It some ways, the foreign cases were easy pickings for the Justice Department: the behavior was obvious, and the cases fairly clear-cut. Many of the settlements involved events that took place a decade ago, before companies, especially foreign ones, were fully aware of the extent of the law or realized that it applied to them.
Given the many years it takes to develop and prosecute these cases, some of them are reaching the settlement stage only now, even if the companies have since halted the practices that landed them in trouble.
"Many of these are 'cash cow' cases for Justice," said Michael Koehler, an assistant professor at the Southern Illinois University School of Law who also writes the F.C.P.A. Professor blog. "It's a government program that is profitable to the U.S. Treasury. Even more, the U.S. feels that if the home countries are not going to prosecute, the U.S. has a moral obligation to do so."
Moreover, in a world where businesses operate in an almost borderless fashion, it is often hard to determine what is domestic and what is foreign.
"The world is flat," said Matthew T. Reinhard, a lawyer at Miller & Chevalier in Washington who represents corporations in cases brought under the law. "You could be based on Mars and Justice will come after you. There was a period before Siemens when the culture of compliance was not as prevalent in foreign-based companies as those in the U.S. But there is a cultural shift, and the U.S. is on the crest of this wave."
In addition, the United States law is much tougher and broader in scope than anticorruption laws in many other countries. Typically, laws to root out corporate bribery elsewhere in the world apply only to top corporate officials, not to all employees, as the United States law does.
Justice Department officials argue that it is in the United States's interest to prosecute corporate bribery wherever it takes place. American executives have long complained that they are at a disadvantage when competing for overseas business against bribe-paying foreign competitors. Department officials say that by prosecuting foreign companies, they are seeking to level the playing field - and to end the grumbling from American executives.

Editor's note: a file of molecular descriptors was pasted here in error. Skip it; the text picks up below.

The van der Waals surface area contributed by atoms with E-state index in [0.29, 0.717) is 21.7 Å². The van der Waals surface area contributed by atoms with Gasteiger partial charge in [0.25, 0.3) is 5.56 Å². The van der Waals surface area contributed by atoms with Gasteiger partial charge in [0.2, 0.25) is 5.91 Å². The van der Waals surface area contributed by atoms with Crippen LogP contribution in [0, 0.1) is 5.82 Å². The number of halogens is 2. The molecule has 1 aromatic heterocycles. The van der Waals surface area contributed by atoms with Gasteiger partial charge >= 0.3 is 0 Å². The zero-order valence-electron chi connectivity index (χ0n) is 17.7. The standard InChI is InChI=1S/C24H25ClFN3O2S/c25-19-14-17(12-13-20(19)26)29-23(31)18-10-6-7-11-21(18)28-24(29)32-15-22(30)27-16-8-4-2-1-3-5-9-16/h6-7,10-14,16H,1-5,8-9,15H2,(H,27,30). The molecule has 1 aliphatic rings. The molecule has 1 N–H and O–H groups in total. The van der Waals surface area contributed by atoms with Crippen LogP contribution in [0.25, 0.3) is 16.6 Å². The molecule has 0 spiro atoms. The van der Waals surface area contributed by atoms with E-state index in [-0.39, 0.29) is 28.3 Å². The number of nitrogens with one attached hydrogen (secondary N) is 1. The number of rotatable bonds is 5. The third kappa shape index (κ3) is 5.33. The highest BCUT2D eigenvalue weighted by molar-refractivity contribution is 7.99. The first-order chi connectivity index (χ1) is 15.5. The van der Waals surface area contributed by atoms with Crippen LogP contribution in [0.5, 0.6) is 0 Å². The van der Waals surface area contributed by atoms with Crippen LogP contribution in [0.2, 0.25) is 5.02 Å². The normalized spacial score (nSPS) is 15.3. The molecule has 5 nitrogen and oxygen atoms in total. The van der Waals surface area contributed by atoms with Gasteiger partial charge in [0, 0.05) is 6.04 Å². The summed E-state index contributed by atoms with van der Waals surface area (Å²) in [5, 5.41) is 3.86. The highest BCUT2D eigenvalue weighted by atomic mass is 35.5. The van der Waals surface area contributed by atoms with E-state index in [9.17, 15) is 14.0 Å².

Lanny A. Breuer, an assistant United States attorney general who has made such cases one of his signature efforts, said he maintained an evenhanded approach in his pursuit of corporate bribe-payers. It is just that foreign companies are only now beginning to catch up to their American counterparts in altering their behavior, he said.
"Over all, we have pursued cases against American and foreign companies equally," Mr. Breuer said in an interview. He acknowledged that the top 10 settlements were skewed toward foreign companies, but said: "I am convinced that we are calling it down the middle. Some years we are criticized for it being too much American, other years that it is too much international. It is usually from the very same critics."
Of the 78 companies now under investigation for suspected violations of the law, most are American - among them Alcoa, Goldman Sachs, Pfizer and Wal-Mart. Avon disclosed in a regulatory filing last month that it was in talks to settle an investigation into whether it had paid bribes to foreign officials.
Jeffrey M. Kaplan, a lawyer in Princeton, N.J., who specializes in cases brought under the corruption act, said there was "something strange" about the fact that nine of the top 10 settlements involved foreign companies. But he added that when the specifics of the cases were examined, "no one would feel sorry for these companies."
The biggest settlements on the list stemmed from the Bonny Island bribery case, one of the biggest corruption cases in American history. It accounted for four of the top 10 companies: KBR; Technip, of France; JGC; and Snamprogetti Netherlands and its parent company, Eni, of Italy. The bribery, sweeping in scope and decades in duration, involved a $6 billion plan to bribe Nigerian officials to obtain engineering, procurement and construction contracts for a liquefied natural gas facility on Bonny Island in Nigeria.
These settlements accounted for more than $1.6 billion in fines and penalties to the Justice Department and the Securities and Exchange Commission. On top of that, American and foreign executives involved in the bribery scandal faced criminal sentences. In February, Halliburton's former chief executive, Albert J. Stanley, was sentenced to two and a half years in prison for his role in the scheme.
"There are a lot of multinational corporations that are operating in high-risk environments," Mr. Reinhard, the Washington lawyer, said. "In many of these countries, companies that are involved in oil or telecom or pharma are more likely to encounter foreign officials on a regular basis. They are your customers. That presents an opportunity in ways that dealing with other businessmen doesn't."